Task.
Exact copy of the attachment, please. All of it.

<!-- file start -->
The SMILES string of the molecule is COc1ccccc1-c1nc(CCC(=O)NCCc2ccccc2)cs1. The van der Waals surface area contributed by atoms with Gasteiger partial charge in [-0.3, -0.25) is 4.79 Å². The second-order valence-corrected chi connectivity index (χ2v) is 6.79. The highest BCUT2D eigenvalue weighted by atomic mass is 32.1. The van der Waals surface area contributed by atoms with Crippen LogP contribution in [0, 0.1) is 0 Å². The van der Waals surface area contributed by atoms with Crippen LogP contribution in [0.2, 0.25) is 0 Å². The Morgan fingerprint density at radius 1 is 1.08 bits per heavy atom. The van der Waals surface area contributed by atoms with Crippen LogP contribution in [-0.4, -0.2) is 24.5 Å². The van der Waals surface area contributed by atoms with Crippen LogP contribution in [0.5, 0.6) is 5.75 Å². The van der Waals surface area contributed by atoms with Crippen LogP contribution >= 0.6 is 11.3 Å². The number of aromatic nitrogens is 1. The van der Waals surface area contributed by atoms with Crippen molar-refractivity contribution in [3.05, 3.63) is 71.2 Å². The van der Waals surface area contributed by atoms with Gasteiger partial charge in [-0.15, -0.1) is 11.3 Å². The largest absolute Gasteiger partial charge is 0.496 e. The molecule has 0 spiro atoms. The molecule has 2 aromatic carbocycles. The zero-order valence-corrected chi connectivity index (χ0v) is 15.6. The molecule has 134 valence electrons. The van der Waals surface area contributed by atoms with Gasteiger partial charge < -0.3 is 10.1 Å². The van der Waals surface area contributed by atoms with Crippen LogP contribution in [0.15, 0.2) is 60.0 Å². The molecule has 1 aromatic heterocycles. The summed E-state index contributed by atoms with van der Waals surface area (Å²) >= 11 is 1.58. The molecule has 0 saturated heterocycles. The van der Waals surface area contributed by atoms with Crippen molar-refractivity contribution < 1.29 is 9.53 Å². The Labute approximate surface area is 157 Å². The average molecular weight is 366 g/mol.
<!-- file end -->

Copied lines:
The SMILES string of the molecule is COc1ccccc1-c1nc(CCC(=O)NCCc2ccccc2)cs1. The van der Waals surface area contributed by atoms with Gasteiger partial charge in [-0.3, -0.25) is 4.79 Å². The second-order valence-corrected chi connectivity index (χ2v) is 6.79. The highest BCUT2D eigenvalue weighted by atomic mass is 32.1. The van der Waals surface area contributed by atoms with Crippen LogP contribution in [0, 0.1) is 0 Å². The van der Waals surface area contributed by atoms with Crippen LogP contribution in [0.2, 0.25) is 0 Å². The Morgan fingerprint density at radius 1 is 1.08 bits per heavy atom. The van der Waals surface area contributed by atoms with Crippen LogP contribution in [-0.4, -0.2) is 24.5 Å². The van der Waals surface area contributed by atoms with Crippen LogP contribution in [0.5, 0.6) is 5.75 Å². The van der Waals surface area contributed by atoms with Crippen LogP contribution >= 0.6 is 11.3 Å². The number of aromatic nitrogens is 1. The van der Waals surface area contributed by atoms with Crippen molar-refractivity contribution in [3.05, 3.63) is 71.2 Å². The van der Waals surface area contributed by atoms with Gasteiger partial charge in [-0.15, -0.1) is 11.3 Å². The largest absolute Gasteiger partial charge is 0.496 e. The molecule has 0 spiro atoms. The molecule has 2 aromatic carbocycles. The zero-order valence-corrected chi connectivity index (χ0v) is 15.6. The molecule has 134 valence electrons. The van der Waals surface area contributed by atoms with Gasteiger partial charge < -0.3 is 10.1 Å². The van der Waals surface area contributed by atoms with Crippen LogP contribution in [0.15, 0.2) is 60.0 Å². The molecule has 1 aromatic heterocycles. The summed E-state index contributed by atoms with van der Waals surface area (Å²) >= 11 is 1.58. The molecule has 0 saturated heterocycles. The van der Waals surface area contributed by atoms with Crippen molar-refractivity contribution < 1.29 is 9.53 Å². The Labute approximate surface area is 157 Å². The average molecular weight is 366 g/mol.